My Terminix Nightmare

Prior to purchasing our home, we believed:

  • representations and agreements contained in signed, written documents were legally binding and would be upheld
  • State-licensed real estate agents and brokers, pest inspection companies, and real estate appraisers adhered to the existing laws pertaining to their professions
  • officers of the court would not knowingly submit false evidence to the court or be an accessory to the disappearance of evidence
  • legal documents and public records would be allowed as evidence
  • people do not lie under oath or disappear while under subpoena, because if they lied or disappeared, there would be legal consequences
  • State licensing agencies act on behalf of consumers and do not engage in a cover up to protect their licensees

We were in for a rude awakening -- and a living nightmare!

Before developing this web site, I wrote a letter to the CEO of Terminix® (whom I later discovered was also the CEO of Terminix’s parent company, ServiceMaster®) to inform him of my intentions to go public on the Internet with what happened as a result of Terminix issuing an incorrect "clear" pest inspection report on our house before we purchased it.  After all we'd been through, I still trusted Terminix’s “reputation” and believed the CEO would be appalled to learn what had happened. I was wrong. In response to my letter, I received a certified letter from Terminix’s Vice President and General Counsel, W.B. Mallory III, which threatened legal action if I proceeded and stated, in part, “Terminix then and now denies any wrongdoing.”

Terminix had indeed admitted wrongdoing -- not once, but twice; first in writing and then under oath.  If Terminix now lied and insisted they didn’t do anything wrong when they issued a clear pest inspection report on a house with multiple damages they were required by law to report, they would have no qualms about doing the same to someone else and lying to them about no wrongdoing.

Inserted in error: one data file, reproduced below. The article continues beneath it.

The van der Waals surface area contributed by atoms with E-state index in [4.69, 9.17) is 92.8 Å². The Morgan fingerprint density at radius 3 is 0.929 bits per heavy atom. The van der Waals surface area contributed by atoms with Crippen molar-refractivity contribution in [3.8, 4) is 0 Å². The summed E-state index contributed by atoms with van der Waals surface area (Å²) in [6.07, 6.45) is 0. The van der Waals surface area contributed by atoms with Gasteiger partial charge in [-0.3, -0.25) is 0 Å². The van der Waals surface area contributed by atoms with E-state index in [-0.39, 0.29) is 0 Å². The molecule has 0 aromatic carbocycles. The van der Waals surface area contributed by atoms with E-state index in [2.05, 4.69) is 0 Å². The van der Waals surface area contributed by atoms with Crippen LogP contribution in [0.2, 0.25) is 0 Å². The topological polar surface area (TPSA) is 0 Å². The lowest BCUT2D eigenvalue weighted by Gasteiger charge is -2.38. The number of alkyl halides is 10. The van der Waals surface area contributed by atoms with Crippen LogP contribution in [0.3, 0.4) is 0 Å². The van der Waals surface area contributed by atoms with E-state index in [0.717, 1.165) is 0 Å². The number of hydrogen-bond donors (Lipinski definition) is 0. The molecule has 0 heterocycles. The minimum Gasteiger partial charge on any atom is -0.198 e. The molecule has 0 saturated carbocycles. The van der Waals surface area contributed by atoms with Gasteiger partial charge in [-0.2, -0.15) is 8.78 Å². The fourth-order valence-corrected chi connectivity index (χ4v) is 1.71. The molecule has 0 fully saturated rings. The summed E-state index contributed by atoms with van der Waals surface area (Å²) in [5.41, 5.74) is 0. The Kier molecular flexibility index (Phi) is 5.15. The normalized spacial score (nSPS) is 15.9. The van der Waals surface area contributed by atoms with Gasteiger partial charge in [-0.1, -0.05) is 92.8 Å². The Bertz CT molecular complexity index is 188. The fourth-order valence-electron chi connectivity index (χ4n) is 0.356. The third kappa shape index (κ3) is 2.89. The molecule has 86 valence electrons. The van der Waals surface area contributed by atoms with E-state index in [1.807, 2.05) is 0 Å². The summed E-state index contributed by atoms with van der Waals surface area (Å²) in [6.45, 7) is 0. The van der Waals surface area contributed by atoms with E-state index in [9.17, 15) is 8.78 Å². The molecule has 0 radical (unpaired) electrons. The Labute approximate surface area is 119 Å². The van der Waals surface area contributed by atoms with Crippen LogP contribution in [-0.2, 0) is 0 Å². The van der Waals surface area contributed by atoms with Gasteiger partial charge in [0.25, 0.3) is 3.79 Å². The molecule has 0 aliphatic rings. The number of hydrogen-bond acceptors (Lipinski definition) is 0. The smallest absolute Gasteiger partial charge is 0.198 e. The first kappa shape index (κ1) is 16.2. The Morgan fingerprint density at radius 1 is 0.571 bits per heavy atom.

After receiving Mallory’s letter, I refused to be intimidated into submission and decided the public needs more information at its disposal than what was currently being provided by paid corporate advertisements, media silence, and governmental inaction.  I decided to let the people see the irrefutable evidence Terminix's attorneys had successfully kept from being admitted in court, let the court of public opinion decide whether or not Terminix did "any wrongdoing," and let the people decide for themselves if they want to do business with a company that insists there is nothing wrong with: 1) issuing a clear pest inspection report on a house with multiple damages they were required by law to report; 2) resolving its admitted mistakes by bankrupting its victims with legal expenses; and 3) threatening to take legal action to keep information from the public.

Since this web site has been available to the public, I have been privileged to hear from many Terminix employees and hundreds, perhaps thousands, of other dissatisfied Terminix customers.  It did not take long for me to realize “denial of any wrongdoing” is a typical Terminix response, and there are cases much worse than ours. We were financially ruined; but unlike numerous others, we still have our health and our home.

According to the terms of the Real Estate Purchase Contract when my husband and I purchased our home, the seller was required to provide a pest inspection report at his expense. A clear pest inspection report was issued by Terminix International Co. L.P. The Terminix Pest Inspection Report, dated August 9, 1991, stated:

    This is to certify that the above property was inspected on 8-9-91 in accordance with the Structural Pest Control Act and the rules and regulations adopted pursuant thereto, and no evidence of active infestation or infection was found.

Since Terminix reported no damages, they absolved the seller of his contractual obligation to make any necessary pest repairs at his expense; they satisfied the contingency of a clear pest inspection report; and we went forth with the purchase.

In October, I discovered water stains. Looking to see if there were any other water stains, I did discover more on the 6X12 peak beam and down one wall in the family room; on the ceiling in one of the bedrooms; and in different areas of the roof sheathing in the garage.